In centuries past, the region was inhabited by various peoples, from the Paleo-Indians who used Folsom points to hunt the Megafauna of North America, to the people of the 'Jornada Mogollon' (pronounced mo-goi-YONE). This site was once a Jornada Mogollon village, according to an archaeological dig of the ground between North Mountain and West Mountain. By about 700 years ago, the population of the village could no longer be sustained by the small agricultural area surrounding Hueco Tanks. At this point, a population shift occurred and settlements were formed on the nearby playas to the south, west, and northwest. There, they flourished until about 1450 A.D. when the area suffered from a series of severe droughts. Although it took time, by about 1600 A.D. the region was inhabited by the Apache people, who moved in from Canada (see the Athabascans).
This site had originally attracted people due to its critical resource needed to survive life in the desert-water. The huge rocks and boulders have cracks and are pocketed with holes-huecos that trap and hold rainwater for months at a time. Passing people found this out and had made it known for future travelers by encrypting the walls with pictures and symbols on the rocks.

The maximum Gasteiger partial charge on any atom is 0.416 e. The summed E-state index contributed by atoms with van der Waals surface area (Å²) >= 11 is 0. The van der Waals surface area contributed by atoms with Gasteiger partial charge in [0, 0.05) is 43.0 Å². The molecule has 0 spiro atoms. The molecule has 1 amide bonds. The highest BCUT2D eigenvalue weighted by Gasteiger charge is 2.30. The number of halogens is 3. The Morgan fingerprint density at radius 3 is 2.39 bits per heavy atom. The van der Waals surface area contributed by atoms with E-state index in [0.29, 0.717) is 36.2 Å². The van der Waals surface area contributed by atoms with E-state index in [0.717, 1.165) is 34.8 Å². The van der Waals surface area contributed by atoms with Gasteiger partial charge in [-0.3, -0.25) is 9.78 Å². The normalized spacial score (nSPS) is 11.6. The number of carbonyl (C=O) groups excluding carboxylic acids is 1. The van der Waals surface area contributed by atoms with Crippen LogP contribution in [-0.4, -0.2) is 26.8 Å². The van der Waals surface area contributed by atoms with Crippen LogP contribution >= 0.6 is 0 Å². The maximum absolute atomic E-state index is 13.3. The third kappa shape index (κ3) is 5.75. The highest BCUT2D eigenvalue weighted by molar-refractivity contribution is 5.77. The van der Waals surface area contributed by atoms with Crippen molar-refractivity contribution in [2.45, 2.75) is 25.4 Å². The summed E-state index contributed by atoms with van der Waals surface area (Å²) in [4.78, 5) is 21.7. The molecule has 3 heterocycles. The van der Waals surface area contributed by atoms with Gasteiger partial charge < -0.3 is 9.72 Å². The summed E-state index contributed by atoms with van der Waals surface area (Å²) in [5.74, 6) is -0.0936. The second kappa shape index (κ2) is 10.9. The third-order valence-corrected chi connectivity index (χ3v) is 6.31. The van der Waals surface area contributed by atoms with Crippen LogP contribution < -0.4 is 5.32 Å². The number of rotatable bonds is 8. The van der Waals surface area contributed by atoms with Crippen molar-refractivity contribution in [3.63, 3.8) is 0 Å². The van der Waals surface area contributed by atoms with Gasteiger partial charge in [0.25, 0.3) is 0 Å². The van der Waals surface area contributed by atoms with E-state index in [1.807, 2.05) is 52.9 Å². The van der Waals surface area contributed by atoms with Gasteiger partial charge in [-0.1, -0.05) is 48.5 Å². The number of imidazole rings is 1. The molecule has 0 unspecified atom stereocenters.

Hueco Tanks is also widely regarded as one of the best areas in the world for bouldering (rock climbing, low enough to attempt without ropes for protection), unique for its rock type, the concentration and quality of the climbing. In any given climbing season, which generally lasts from October through March, it is common for climbers from across Europe, Asia, and Australia to visit the park. Since implementation of the Public Use Plan, following a brief closure of the entire park due to the park service's inability to manage the growing crowds of international climbers, volunteer or commercial guides are required to access more than 2/3 of the park's area. Only North Mountain is accessible without guides, and then only for about 70 people at any given time. The park offers camping and showers for about $7.00 a day or, as is most popular for climbers, the nearby Hueco Rock Ranch offers camping where climbers can relax and socialize. This is also where commercial guides can be found, and where many volunteer guides stay during the climbing season.